Tuesday, 1 January 2008


“Take away love, and our life is a tomb.” - Robert Browning

I was asked recently if my scientific training influences my creative writing. The answer of course has to be yes, as my mind is an all-encompassing maelstrom that mixes and merges all, then boils and distils, fractionates and remixes all manner of images, facts, imaginings and words. I have shared with you in the past a couple of such pieces, here is another poem whose images draw heavily upon a medical metaphor.


Each time the door of my chamber closes
I see the white bed-sheets stretch in front of me
Like a marble dissecting-table of an autopsy room;
And I lie there, alone, awaiting like a corpse, the anatomist
Who will dissect my deathly-cold flesh.

He cuts the frigid skin, in vain searching
For the reason of my unexplained necrobiosis,
The cause of my curious living death.
His hand, sure and experienced cuts, and with his eye impassive
He exposes my withered heart, atrophied but still beating.

He prosects and lays open each of its ventricles
Looking for clues, traces of some dreadful pathology;
But as he slices the icy muscle he observes its curious beatings.
He discovers a grain of past happiness still alive in its demise,
And smiles satisfied that he has shown the aetiology of my deathly life.

With what surprise he then demonstrates the shrivelled remnants of my soul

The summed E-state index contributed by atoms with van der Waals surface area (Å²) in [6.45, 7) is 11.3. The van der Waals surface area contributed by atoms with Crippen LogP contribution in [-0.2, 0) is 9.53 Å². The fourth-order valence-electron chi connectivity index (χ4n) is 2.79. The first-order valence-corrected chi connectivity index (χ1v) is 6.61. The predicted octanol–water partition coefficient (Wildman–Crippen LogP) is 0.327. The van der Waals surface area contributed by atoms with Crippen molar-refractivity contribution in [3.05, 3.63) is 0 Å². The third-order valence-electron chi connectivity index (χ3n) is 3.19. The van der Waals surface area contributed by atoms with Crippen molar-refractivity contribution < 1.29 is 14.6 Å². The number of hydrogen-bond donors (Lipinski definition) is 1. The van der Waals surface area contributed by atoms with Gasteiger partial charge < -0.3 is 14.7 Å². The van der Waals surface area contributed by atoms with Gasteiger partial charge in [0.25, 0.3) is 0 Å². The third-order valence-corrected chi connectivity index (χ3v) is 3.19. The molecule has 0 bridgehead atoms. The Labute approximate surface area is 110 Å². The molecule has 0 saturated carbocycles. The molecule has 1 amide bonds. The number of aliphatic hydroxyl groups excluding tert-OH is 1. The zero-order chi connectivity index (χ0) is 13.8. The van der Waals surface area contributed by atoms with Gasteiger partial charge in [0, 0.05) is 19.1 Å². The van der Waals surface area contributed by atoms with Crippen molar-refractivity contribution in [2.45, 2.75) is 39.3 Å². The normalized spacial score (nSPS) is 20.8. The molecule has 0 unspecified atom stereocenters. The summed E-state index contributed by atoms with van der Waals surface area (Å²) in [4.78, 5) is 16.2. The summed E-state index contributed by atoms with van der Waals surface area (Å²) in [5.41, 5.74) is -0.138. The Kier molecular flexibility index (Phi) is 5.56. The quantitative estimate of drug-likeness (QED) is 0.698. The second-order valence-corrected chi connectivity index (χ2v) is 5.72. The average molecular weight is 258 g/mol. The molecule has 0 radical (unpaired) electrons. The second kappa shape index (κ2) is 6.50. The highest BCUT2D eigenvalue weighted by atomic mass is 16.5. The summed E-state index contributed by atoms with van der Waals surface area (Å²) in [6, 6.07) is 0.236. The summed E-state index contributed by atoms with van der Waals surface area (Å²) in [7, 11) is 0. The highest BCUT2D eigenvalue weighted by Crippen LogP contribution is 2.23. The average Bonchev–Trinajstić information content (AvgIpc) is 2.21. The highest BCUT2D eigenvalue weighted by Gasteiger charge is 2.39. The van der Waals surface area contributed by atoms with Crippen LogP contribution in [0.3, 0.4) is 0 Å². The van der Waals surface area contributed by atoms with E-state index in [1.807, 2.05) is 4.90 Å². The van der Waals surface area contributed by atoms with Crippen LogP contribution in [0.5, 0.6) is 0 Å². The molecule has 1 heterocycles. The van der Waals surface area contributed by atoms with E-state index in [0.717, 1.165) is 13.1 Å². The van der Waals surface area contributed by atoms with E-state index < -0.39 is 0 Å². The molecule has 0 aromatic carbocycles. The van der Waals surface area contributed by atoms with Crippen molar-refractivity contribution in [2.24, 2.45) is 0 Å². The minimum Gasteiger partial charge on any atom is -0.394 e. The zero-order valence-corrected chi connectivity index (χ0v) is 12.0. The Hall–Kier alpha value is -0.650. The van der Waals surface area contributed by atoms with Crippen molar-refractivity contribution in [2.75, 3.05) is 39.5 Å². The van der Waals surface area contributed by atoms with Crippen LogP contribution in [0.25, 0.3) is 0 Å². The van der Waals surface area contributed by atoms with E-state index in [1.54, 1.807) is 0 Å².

That still cling to executed hopes, deceptive wishes, unfounded fancy.
And as he lays bare my essence, stripped of its transparent membrane,
And observes its insubstantial parenchyma,
He witnesses its last, wild flight before its irreversible destruction.

His scalpel cuts tendons, severs muscle, his sure hand crushes bone
And annihilates cartilages so as to expose the convoluted cerebrum,
The fern gardens of the cerebellum, proving beyond doubt:
Logic has triumphed, brain rules, thought prevails
And perishable flesh has been vanquished, most inhumanly.

The Anatomy Lesson of Dr. Nicolaes Tulp is a 1632 oil painting by Rembrandt housed in the Mauritshuis museum in The Hague, the Netherlands. Dr. Nicolaes Tulp is pictured explaining the musculature of the arm to medical professionals. The corpse is that of the criminal Aris Kindt, strangled earlier that day for armed robbery. Some of the spectators are various patrons who paid commissions to be included in the painting. The event can be dated to 16 January 1632: the Amsterdam Guild of Surgeons, of which Tulp was official City Anatomist, permitted only one public dissection a year, and the body would have to be that of an executed criminal.
Sans Souci hosts Poetry Wednesday, please visit her blog for more poetical flights of fancy.

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